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Arlington considers funding options for clean water


October 19, 2010

Society has known for many years that storm water runoff is one of several major contributors to destroying water quality and fish habitat.

Now the residents and businesses in Arlington have to pony up and help pay to prevent it.

"Jim, is this is what you'd call an unfunded mandate?" City Councilman Scott Solla asked Public Works Director James Kelly Monday night when Kelly asked council to approve a public hearing on an increase of the surface water utility rate.

The city's Stormwater Management Plan was completed by Barrett Consulting Group in 1995 and the 10-year update to the comprehensive plan brought attention to the need for some projects to meet the city's NPDES permit. That's the National Pollution Discharge Elimination System.

After two workshop sessions on the need for a rate increase, council has now scheduled a public hearing for Nov. 1 to hear what the public thinks about the two different options for increasing rates. One is slow and steady over the next five years, and the other just gets 'er done.

"We actually need $17 million," Kelly said, "But we understand that would be cumbersome to residents, and we don't have the manpower to execute all those projects."

So Kelly offered two options that would raise about $1.7 million by 2014: a gradual increase (scenario 2) from the current rate of $3.45 (the lowest in the county), stepping up to $4.67 in 2011, $5.72 in 2012, $6.77 in 2013, or a simple, one-time jump to $6.30 in 2011 (scenario 1).

The funding would be used for continuing and improving stormwater management and the capital improvement program recommended in the comp plan update.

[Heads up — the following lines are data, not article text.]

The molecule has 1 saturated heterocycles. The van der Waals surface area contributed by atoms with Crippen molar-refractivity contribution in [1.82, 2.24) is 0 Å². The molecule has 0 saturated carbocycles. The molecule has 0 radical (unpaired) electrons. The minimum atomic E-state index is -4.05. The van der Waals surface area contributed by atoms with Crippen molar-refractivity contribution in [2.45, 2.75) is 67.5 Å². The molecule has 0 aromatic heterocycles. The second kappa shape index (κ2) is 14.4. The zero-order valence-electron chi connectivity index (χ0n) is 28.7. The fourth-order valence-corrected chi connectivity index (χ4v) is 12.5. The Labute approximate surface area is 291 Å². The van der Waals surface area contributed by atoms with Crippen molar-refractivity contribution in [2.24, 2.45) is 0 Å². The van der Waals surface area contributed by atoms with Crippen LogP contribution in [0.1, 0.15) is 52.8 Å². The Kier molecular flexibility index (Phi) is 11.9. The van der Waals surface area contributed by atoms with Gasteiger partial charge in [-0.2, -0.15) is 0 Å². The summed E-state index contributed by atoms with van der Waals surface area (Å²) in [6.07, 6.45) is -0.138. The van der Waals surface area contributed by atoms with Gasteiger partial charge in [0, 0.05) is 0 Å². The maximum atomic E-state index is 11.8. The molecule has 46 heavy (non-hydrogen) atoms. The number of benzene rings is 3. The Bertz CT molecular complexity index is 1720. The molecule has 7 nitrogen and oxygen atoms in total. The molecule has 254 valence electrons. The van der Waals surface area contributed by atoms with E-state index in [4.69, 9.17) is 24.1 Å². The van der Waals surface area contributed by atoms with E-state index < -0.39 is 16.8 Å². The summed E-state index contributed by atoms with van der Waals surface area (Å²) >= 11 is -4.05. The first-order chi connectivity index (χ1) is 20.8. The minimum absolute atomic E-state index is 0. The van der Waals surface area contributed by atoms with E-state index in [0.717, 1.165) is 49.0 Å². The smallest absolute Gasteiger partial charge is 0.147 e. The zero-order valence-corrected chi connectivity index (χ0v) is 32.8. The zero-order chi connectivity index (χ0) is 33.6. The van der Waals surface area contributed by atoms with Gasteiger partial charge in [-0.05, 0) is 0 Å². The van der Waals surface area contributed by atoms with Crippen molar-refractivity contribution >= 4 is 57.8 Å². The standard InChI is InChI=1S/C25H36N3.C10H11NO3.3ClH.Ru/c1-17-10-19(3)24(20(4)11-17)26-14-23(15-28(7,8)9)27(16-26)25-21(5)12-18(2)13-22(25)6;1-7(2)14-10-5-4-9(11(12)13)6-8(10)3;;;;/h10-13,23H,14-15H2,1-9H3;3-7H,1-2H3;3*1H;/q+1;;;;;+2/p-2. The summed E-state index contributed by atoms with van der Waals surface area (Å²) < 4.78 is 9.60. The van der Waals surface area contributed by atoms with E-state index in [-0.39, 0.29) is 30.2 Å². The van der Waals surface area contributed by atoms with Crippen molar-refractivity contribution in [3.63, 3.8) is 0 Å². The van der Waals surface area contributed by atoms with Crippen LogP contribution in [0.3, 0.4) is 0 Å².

The stormwater utility was created in 2005 and the current rate of $3.45 was established in 2006 to fund the utility. The rate of $3.45 is per equivalent surface area (ESA) based on a single family residential property.

The city's NPDES permit was issued in 2007 and a stormwater technician was hired in 2008 to coordinate the maintenance and regulatory requirements of the permit.

Stormwater operations include cleaning storm systems by city staff, inspection of public and private stormwater treatment systems, capital repair and improvement planning, utility billing and outreach to the community.

Increased requirements from the state to manage stormwater and protect water quality of the river and Puget Sound have placed a financial and personnel strain on the utility, Kelly said.

Councilman Steve Baker expressed a preference for scenario 2, which raises more money in the end, but is gradual. Councilwoman Linda Byrnes suggested keeping an open mind until hearing from residents.

"Maybe they'd prefer one simple jump so it's easier to plan for," Byrnes said at the Oct. 4 workshop.

Arlington's rate is the lowest in the county, even after this increase from $3.45 to $6.30.

The highest rate is $16.92 in Duvall and Stanwood residents pay $12.25. Marysville collects $10 monthly and Mount Vernon collects $6.05.

"I've heard around that Mount Vernon is discussing a rate increase," Kelly said.

Businesses and institutions with large parking lots pay according to how many ESA they use, and new development can earn credits by installing storm water retention and prevention facilities.

"The utility is essential for preserving fish habitat, and to preserve the quality of our water," said Bill Blake, the city's natural resource manager and assistant director of community development.


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